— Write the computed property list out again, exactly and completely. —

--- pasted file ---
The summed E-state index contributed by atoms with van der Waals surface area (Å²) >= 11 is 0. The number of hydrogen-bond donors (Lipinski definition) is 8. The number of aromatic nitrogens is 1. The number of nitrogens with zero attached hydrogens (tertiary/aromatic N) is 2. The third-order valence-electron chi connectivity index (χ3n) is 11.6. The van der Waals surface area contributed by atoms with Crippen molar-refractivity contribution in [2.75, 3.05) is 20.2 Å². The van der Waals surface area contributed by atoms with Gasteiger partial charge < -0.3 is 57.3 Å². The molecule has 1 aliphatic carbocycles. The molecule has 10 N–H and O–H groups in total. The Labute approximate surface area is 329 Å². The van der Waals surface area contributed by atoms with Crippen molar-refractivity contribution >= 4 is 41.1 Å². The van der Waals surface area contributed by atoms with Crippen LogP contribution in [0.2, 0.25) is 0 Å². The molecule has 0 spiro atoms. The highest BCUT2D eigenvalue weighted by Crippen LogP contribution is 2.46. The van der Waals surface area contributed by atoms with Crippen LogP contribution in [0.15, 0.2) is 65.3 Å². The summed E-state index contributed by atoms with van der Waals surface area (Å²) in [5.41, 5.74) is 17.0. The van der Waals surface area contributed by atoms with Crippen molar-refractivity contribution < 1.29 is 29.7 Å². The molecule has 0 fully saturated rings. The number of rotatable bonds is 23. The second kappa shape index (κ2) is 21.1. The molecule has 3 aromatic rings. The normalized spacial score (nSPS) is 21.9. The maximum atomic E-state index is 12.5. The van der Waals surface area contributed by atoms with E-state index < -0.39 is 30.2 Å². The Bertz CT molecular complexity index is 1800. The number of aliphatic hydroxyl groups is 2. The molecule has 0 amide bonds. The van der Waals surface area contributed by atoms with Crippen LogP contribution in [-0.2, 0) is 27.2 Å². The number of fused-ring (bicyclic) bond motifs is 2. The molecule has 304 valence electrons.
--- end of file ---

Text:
The summed E-state index contributed by atoms with van der Waals surface area (Å²) >= 11 is 0. The number of hydrogen-bond donors (Lipinski definition) is 8. The number of aromatic nitrogens is 1. The number of nitrogens with zero attached hydrogens (tertiary/aromatic N) is 2. The third-order valence-electron chi connectivity index (χ3n) is 11.6. The van der Waals surface area contributed by atoms with Crippen molar-refractivity contribution in [2.75, 3.05) is 20.2 Å². The van der Waals surface area contributed by atoms with Gasteiger partial charge < -0.3 is 57.3 Å². The molecule has 1 aliphatic carbocycles. The molecule has 10 N–H and O–H groups in total. The Labute approximate surface area is 329 Å². The van der Waals surface area contributed by atoms with Crippen molar-refractivity contribution >= 4 is 41.1 Å². The van der Waals surface area contributed by atoms with Crippen LogP contribution in [0.2, 0.25) is 0 Å². The molecule has 0 spiro atoms. The highest BCUT2D eigenvalue weighted by Crippen LogP contribution is 2.46. The van der Waals surface area contributed by atoms with Crippen LogP contribution in [0.15, 0.2) is 65.3 Å². The summed E-state index contributed by atoms with van der Waals surface area (Å²) in [5.41, 5.74) is 17.0. The van der Waals surface area contributed by atoms with Crippen molar-refractivity contribution < 1.29 is 29.7 Å². The molecule has 0 fully saturated rings. The number of rotatable bonds is 23. The second kappa shape index (κ2) is 21.1. The molecule has 3 aromatic rings. The normalized spacial score (nSPS) is 21.9. The maximum atomic E-state index is 12.5. The van der Waals surface area contributed by atoms with E-state index < -0.39 is 30.2 Å². The Bertz CT molecular complexity index is 1800. The number of aliphatic hydroxyl groups is 2. The molecule has 0 amide bonds. The van der Waals surface area contributed by atoms with Crippen LogP contribution in [-0.2, 0) is 27.2 Å². The number of fused-ring (bicyclic) bond motifs is 2. The molecule has 304 valence electrons.